LONDON (Reuters) - Britain's air traffic controllers put pilots on alert this week after a vulture which can soar as high as 30,000 feet escaped from her handlers during a display.
Gandalf, a seven-year-old Ruppell's Vulture with a three-meter wingspan, has not been seen since she caught a warm thermal during a show at the World of Wings center in North Lanarkshire, Scotland, on Tuesday.
Nats, Britain's air traffic control company, said it had made pilots aware of the possibility of seeing the bird, while the aviation regulator, the Civil Aviation Authority, said bird strike is a constant threat to aviation.
"She caught a nice thermal and was gone," Alan Galloway, director at World of Wings, told Reuters.
"I had a mixture of feelings. She was like a ballerina in the sky, changing from this big lumbering bird on the ground."
Most airborne collisions involve birds flying into engines, forcing some aircraft into an emergency landing.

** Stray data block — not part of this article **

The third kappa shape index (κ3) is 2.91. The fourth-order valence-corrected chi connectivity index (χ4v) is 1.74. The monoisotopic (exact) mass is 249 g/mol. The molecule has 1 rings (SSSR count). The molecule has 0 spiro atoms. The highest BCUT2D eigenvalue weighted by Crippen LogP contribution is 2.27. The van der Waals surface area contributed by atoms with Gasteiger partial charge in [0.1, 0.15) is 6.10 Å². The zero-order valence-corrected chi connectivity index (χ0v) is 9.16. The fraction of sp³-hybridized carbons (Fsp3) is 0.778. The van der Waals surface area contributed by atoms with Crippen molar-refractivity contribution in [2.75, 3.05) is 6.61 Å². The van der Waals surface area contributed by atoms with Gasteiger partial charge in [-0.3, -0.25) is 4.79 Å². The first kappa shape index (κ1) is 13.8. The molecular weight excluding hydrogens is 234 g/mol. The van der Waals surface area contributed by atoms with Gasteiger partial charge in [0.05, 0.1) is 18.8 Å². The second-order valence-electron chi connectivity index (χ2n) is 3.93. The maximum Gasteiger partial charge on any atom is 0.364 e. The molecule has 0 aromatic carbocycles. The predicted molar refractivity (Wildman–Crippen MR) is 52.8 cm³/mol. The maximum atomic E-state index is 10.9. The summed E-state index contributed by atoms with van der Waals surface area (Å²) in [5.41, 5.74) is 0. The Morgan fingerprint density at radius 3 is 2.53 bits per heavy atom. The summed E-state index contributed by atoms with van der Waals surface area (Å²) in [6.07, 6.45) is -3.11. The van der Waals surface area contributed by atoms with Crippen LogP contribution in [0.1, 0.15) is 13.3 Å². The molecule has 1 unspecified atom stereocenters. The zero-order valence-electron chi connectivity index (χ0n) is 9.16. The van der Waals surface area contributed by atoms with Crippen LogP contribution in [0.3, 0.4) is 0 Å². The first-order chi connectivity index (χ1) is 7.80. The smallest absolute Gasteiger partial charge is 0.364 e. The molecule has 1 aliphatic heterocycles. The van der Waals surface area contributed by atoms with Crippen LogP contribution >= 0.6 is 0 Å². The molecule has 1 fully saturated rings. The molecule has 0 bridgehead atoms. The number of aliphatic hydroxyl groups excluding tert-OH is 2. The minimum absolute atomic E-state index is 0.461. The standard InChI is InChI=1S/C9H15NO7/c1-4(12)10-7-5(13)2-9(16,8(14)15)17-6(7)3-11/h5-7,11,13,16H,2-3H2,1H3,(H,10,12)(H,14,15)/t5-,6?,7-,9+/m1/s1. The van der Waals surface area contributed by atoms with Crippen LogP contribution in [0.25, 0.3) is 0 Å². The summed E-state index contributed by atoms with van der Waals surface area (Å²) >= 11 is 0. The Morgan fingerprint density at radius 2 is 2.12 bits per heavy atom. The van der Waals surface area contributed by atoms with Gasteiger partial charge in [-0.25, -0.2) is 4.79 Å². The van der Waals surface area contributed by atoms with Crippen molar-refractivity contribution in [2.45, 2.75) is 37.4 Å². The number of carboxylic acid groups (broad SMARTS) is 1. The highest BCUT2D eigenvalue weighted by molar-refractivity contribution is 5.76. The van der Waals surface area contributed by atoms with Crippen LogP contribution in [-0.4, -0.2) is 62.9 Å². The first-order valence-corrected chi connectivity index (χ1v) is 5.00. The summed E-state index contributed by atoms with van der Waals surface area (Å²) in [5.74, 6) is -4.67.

In January last year, a US Airways crew ditched their plane in the Hudson River in New York, with no human fatalities, after both engines were effectively disabled by a bird strike.
Gandalf, originally from Africa, can fly for long periods, and could reach the European continent.
Sightings by members of the public have been reported in Inverness, in northern Scotland, to Cornwall in southwest England, but none has been confirmed.
Galloway said he thought it unlikely the bird would pose a threat to aircraft as she would be hungry, flying low in search of food.
A demonstration bird, she has been at World of Wings for six years.
"She's clever and quite charming, but temperamental and not everybody's cup of tea," he added.
Editing by Steve Addison